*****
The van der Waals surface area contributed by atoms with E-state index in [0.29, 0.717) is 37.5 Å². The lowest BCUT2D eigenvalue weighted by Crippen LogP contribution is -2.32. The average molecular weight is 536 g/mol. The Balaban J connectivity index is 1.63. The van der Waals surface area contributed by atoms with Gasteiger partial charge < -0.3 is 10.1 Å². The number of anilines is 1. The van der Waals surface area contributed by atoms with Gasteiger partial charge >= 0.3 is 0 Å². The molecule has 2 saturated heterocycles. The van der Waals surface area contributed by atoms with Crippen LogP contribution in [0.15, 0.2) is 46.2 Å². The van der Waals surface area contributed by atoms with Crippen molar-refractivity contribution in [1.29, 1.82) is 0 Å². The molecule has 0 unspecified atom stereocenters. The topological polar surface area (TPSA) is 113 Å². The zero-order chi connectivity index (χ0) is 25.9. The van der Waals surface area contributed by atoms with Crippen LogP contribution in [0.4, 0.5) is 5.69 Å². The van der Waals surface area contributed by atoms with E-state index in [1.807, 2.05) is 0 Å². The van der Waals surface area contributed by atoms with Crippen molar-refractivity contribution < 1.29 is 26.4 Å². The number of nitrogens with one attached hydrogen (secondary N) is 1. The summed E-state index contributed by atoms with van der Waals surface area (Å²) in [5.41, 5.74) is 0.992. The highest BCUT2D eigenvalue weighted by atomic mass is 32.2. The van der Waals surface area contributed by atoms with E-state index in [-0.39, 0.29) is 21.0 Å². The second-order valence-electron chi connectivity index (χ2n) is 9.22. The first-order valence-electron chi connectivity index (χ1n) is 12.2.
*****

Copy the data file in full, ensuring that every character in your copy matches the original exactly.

The van der Waals surface area contributed by atoms with E-state index in [0.29, 0.717) is 37.5 Å². The lowest BCUT2D eigenvalue weighted by Crippen LogP contribution is -2.32. The average molecular weight is 536 g/mol. The Balaban J connectivity index is 1.63. The van der Waals surface area contributed by atoms with Gasteiger partial charge < -0.3 is 10.1 Å². The number of anilines is 1. The van der Waals surface area contributed by atoms with Gasteiger partial charge >= 0.3 is 0 Å². The molecule has 2 saturated heterocycles. The van der Waals surface area contributed by atoms with Crippen LogP contribution in [0.15, 0.2) is 46.2 Å². The van der Waals surface area contributed by atoms with Crippen molar-refractivity contribution in [1.29, 1.82) is 0 Å². The molecule has 0 unspecified atom stereocenters. The topological polar surface area (TPSA) is 113 Å². The zero-order chi connectivity index (χ0) is 25.9. The van der Waals surface area contributed by atoms with Crippen LogP contribution in [0.4, 0.5) is 5.69 Å². The van der Waals surface area contributed by atoms with E-state index in [1.807, 2.05) is 0 Å². The van der Waals surface area contributed by atoms with Crippen molar-refractivity contribution < 1.29 is 26.4 Å². The number of nitrogens with one attached hydrogen (secondary N) is 1. The summed E-state index contributed by atoms with van der Waals surface area (Å²) in [5.41, 5.74) is 0.992. The highest BCUT2D eigenvalue weighted by atomic mass is 32.2. The van der Waals surface area contributed by atoms with E-state index in [-0.39, 0.29) is 21.0 Å². The second-order valence-electron chi connectivity index (χ2n) is 9.22. The first-order valence-electron chi connectivity index (χ1n) is 12.2.